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Nonwhite Americans’ Growing Fondness For Trump Could Shake Up The Election

The support for Trump from black and brown Americans appears to be visceral and based on genuine personal fondness for the former president — something Biden could never achieve.


I belong to a gym where the membership is heavily black and brown. A couple of years ago, I started wearing “Let’s Go Brandon” T-shirts to some of my workouts. Whenever I did, I could not walk more than a few steps without getting a fist bump. The approval of my insult to President Joe Biden was a preview of what the polls now tell us: Support for former President Donald Trump has surged in black and Hispanic communities. 

Ever since Donald Trump came down the golden escalator at Trump Tower nine years ago, racial minorities have been told incessantly that Trump is a racist and a white supremacist. Yet many either haven’t been listening or just don’t like being told what to think. They are increasingly expressing support for Trump — publicly and raucously. 

Recent polls show that Hispanic voters favor Trump over Biden for the upcoming presidential election, while black voters, though still supporting Biden by wide margins, prefer Trump at levels not seen for a Republican presidential candidate since President Nixon’s reelection in 1972. 

There’s no doubt such support can be attributed to Trump’s policies. Hispanic and black unemployment rates hit record lows during his administration before the Covid-19 lockdowns. Inflation was under control, with average yearly inflation under Trump at 1.9 percent — versus 5.5 percent under the Biden administration. For American households, real net worth increased 16 percent through Trump’s first three years, versus only 0.7 percent through Biden’s first three years.

But there is something else happening. The support for Trump from racial minorities appears to be visceral and based on genuine personal fondness for the former president — something Biden could never achieve. Unlike recent Republican presidents or presidential nominees, Trump also displays comfort and camaraderie in his personal interactions with those who are black and brown, not awkwardness or detachment. 

The day after Trump was convicted in the sham trial in New York, he appeared at that weekend’s Ultimate Fighting Championship (UFC) competitions and walked out to a thunderous welcome from an arena packed with people of all colors and ethnicities. After Trump took his seat, the crowd broke out into a spontaneous “F-ck Joe Biden” chant.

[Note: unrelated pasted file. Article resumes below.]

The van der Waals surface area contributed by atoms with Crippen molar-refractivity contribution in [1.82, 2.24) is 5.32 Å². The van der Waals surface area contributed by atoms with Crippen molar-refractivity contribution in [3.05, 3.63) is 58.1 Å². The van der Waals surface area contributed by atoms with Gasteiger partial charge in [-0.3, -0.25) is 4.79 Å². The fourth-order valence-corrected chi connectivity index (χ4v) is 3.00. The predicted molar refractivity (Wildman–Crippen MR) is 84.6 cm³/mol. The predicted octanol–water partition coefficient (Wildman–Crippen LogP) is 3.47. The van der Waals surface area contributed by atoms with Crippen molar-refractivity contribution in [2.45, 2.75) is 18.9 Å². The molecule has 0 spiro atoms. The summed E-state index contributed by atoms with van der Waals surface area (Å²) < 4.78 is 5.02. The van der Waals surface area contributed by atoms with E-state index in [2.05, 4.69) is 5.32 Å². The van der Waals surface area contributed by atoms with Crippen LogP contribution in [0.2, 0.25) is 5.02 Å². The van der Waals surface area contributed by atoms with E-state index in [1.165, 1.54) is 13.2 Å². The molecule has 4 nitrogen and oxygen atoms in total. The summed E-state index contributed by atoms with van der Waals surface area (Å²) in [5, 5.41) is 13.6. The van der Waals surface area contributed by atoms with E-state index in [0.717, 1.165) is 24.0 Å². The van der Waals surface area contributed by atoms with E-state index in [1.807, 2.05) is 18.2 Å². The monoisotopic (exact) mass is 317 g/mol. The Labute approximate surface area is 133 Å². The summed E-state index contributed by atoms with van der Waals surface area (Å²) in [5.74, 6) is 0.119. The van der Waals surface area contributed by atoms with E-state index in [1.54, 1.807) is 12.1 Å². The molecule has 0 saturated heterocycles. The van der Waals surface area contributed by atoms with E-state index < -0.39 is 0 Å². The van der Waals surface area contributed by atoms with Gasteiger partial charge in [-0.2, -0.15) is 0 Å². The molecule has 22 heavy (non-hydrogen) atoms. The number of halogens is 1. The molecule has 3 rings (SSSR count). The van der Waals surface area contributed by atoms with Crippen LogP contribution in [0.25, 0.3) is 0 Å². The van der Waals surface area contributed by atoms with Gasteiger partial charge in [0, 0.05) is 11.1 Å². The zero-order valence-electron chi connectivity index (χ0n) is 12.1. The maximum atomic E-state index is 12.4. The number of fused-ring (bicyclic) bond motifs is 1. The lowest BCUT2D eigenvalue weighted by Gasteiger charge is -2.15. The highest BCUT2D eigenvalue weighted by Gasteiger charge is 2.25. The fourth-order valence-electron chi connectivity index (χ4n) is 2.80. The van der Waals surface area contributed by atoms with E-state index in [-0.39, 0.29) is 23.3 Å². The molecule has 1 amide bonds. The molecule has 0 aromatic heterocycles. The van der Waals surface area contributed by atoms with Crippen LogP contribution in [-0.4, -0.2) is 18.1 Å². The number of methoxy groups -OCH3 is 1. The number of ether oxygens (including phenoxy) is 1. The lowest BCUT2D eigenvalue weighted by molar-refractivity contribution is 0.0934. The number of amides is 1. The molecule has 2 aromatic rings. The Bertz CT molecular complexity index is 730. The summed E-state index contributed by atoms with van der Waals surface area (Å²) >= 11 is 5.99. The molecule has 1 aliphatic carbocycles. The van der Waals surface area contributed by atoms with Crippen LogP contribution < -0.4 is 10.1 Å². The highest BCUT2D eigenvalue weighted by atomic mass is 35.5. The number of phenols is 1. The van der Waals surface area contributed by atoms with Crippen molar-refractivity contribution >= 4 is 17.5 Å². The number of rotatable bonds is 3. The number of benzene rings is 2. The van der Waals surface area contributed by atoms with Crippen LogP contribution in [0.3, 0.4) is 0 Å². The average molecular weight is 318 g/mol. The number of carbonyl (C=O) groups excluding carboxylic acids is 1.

When Kevin Holland, one of the fighters of the night, won his bout, the first thing he did was jump over the octagon to shake Trump’s hand. Holland, like numerous other UFC fighters, is black. 

Had Biden encountered anything remotely resembling this level of unprompted excitement from black and brown Americans, the left and the corporate media would have raved about the “diversity.” Yet, The New York Times reached into the grievance bag of identity politics and rendered this judgment of Trump’s UFC love fest: There weren’t enough women in attendance. 

Certainly, neither Trump nor his supporters care for the Times or its notions of diversity. Much to the chagrin of the biased media, however, Trump’s connection to core constituents of the Democrat Party is real and growing strong. 

At Trump’s impromptu visit to a bodega in Harlem on day two of his New York trial, he was greeted by a boisterous and welcoming crowd. At a rally in the South Bronx in May to court black and Hispanic voters, Trump drew a large audience in the heart of Democratic territory. 

Meanwhile, black anti-Trump Democrats, who claim to speak for all black people, have seen their comments contradicted by pro-Trump black Americans. 

One of these black Democrats, Gov. Wes Moore of Maryland, appeared on “This Week with George Stephanopoulos” to say it was “deeply offensive” to suggest that Trump’s conviction in the New York trial would help him among black and other nonwhite voters. Rapper 50 Cent offered an entirely different view. Referring to charges against Trump brought by a partisan district attorney in Fulton County, Georgia, the celebrity said he believed black men identified with Trump in this election because “they got RICO charges [too].” 

Trump himself at times leans into his criminal conviction and prosecutions when speaking about rising support among black voters. In an interview with Semafor, he explained that black support for him results through “osmosis” because black voters “see what’s happening [to Trump]. And a lot of them feel that similar things have happened to them.”

While conservatives have long argued against the left’s claim that black people are systemically and racially targeted by the legal system, and Trump himself says he does not plan to focus on this issue, plenty of black Americans do perceive the system to be rigged against them. It is no small irony that by attacking Trump with brazen political prosecutions, the left has unwittingly engendered sympathy for Trump from many black voters.  

In 2016, Trump pointed to the Democrat Party’s failed policies since the “war on poverty” and exhorted black voters to walk away. “What the h-ll have you got to lose?” Trump repeatedly asked. He might not have succeeded in convincing these voters to vote for him, but in that close election, many stayed home and declined to support Hillary Clinton, Trump’s opponent.  

This year, ordinary black and brown Americans, like my friends at the gym, know well what they have lost under Biden’s policies. Many are increasingly moving toward the realization that Donald Trump was, and would be again, a better president for them.

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